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Welcome to the destroyer USS Porter (DDG 78) official website.

The last FLIGHT II Arleigh Burke-class sestroyer bears the name of not one but two naval legends: Commodore David Porter (1780-1843) and Admiral David Dixon Porter (1813-1891). Their legendary naval exploits earned them a place of honor in U.S. Navy history.

Commodore David Porter served in the Quasi War with France as a midshipman on board Constellation where he participated in the capture of L’INSURGENTE in 1799. He later served as the First Lieutenant of EXPERIMENT and in command of AMPHITRITE. During the Barbary Wars (1801-1807), David Porter was First Lieutenant of ENTERPRISE, NEW YORK, and PHILADELPHIA and was taken prisoner when he remained in the Mediterranean as acting Captain of CONSITUTION. He later commanded the ENTERPRISE in the Mediterranean. Upon returning to the U.S., he was placed in charge of the naval forces at New Orleans from 1808 to 1810. 

As commander of ESSEX in the War of 1812, Captain Porter achieved fame by capturing ALERT, the first British warship taken in the conflict. In 1813 he waged war on British whalers in the Pacific Ocean to severely disrupt British commerce. On March 28, 1814, he was forced to surrender only when his ship was too disabled to offer further resistance after a contest with two British frigates. From 1815 to 1822 he was a member of the Board of Navy Commissioners but gave up his post to command the expedition tasked to suppress piracy in the West Indies from 1823 to 1825. Commodore Porter resigned his commission in 1826 and became the Commander-in-Chief of the Mexican Navy (1826-1829) before returning to the United States to become our charge d’affaires to Istanbul in 1831 and U.S. Consul to Turkey in 1841.

His youngest son, Admiral David Dixon Porter (1813-1891), entered the services as a midshipman in February 1829. He served in the Mediterranean until 1835 and was then employed for several years in coastal surveys and river explorations. At the close of 1845, he was placed on special duty at the Washington Observatory and then took part in the Mexican War in 1846. At the outbreak of the Civil War he was promoted to the rank of Commander and in 1862 he led the mortar fleet in the bombardment of forts south of New Orleans. David Dixon Porter spent much of 1862-1863 along the Mississippi River and its tributaries. He directed campaigns against a long list of Confederate positions in the Mississippi Delta and, after the capture of New Orleans, went up the river with his fleet to engage the Confederate Army in the siege of Vicksburg in July 1862. At the second siege of Vicksburg in 1863, he again bombarded the Confederate Army. For his efforts at Vicksburg, he was promoted to Rear Admiral. Porter did not have the Mississippi until General Pemberton’s surrender in July 1863. He also engaged in two combined attacks on Fort Fisher which commanded the approaches to Wilmington, North Carolina. For his Civil War services, Porter received four letters of thanks from Congress and was promoted to Vice Admiral in July 1866.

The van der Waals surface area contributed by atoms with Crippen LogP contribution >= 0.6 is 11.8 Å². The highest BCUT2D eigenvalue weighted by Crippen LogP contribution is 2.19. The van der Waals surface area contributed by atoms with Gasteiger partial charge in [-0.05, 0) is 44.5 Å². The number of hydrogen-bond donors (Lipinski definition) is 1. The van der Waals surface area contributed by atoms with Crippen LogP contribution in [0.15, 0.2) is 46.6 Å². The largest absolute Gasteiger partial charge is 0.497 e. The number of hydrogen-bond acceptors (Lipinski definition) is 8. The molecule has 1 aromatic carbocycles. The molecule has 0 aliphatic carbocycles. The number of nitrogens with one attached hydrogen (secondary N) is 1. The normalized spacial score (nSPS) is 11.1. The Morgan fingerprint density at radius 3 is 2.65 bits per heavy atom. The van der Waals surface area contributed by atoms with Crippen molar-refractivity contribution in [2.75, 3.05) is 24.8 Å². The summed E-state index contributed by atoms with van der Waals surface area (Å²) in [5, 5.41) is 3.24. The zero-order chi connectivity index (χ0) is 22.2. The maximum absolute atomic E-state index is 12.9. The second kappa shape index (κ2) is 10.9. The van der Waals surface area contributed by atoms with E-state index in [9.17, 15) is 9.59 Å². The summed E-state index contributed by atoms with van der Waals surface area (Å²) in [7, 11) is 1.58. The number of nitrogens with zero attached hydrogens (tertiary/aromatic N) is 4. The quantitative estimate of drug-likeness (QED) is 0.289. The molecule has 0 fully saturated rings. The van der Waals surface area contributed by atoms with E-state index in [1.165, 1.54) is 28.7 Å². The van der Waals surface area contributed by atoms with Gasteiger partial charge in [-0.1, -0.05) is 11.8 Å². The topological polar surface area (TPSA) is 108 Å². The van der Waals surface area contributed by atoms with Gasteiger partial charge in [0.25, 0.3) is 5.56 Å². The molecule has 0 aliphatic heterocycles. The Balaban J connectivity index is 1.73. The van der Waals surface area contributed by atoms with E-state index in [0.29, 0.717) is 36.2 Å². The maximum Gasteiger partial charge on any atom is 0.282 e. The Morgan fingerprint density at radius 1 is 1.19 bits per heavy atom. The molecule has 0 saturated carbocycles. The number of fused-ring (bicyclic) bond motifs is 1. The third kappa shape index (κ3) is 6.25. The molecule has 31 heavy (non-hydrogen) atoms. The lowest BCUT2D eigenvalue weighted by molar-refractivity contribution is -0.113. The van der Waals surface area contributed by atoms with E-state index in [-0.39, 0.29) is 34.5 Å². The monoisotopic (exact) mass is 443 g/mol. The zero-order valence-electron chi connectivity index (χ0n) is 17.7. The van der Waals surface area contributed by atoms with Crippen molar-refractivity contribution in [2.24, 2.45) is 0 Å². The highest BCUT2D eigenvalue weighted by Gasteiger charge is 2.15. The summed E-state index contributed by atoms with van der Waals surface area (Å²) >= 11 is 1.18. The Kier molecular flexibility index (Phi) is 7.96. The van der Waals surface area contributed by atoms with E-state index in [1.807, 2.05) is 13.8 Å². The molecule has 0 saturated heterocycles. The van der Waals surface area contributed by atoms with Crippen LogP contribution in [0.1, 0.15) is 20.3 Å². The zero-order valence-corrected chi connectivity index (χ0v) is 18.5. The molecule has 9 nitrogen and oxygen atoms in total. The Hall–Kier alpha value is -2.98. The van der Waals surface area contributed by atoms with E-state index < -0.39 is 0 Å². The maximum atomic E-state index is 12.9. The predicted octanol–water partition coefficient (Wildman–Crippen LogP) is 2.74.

After the death of Admiral Farragut in October 1870, Porter was promoted to Admiral and received command of the United States Navy. Admiral Porter was an early proponent of littoral warfare as he emphasized the importance of protecting the coastal approaches to the large, seaboard cities of the United States with heavily armored monitors and the heaviest guns.

Admiral Porter is among the foremost naval heroes of the Civil War. He rose faster through the ranks, commanded more men and ships, won more victories, and was awarded more Congressional letters of thanks than any other officer in the Navy. A hero of New Orleans, Vicksburg, and Fort Fisher, his unique tactics and techniques rank among the most imaginative and successful in naval history. The crew onboard his flagship engaged in daring, brilliant attacks against punishing batteries at Vicksburg. He garnered the respect and friendship of President Lincoln and General Grant and Sherman. He was a potent mix of energy, ambition, and courage.  |  |  Navy FOIA  |  DoD Accessibility/Section 508  |  No Fear Act   |  Open Government  |  Plain Writing Act  |  Veterans Crisis Line  |  VA Vet Center  |  FVAP  |  DoD Safe Helpline  |  Navy SAPR  |  NCIS Tips  |  Privacy Policy  |  Site Map  |  Contact Us   |  988 Helpline
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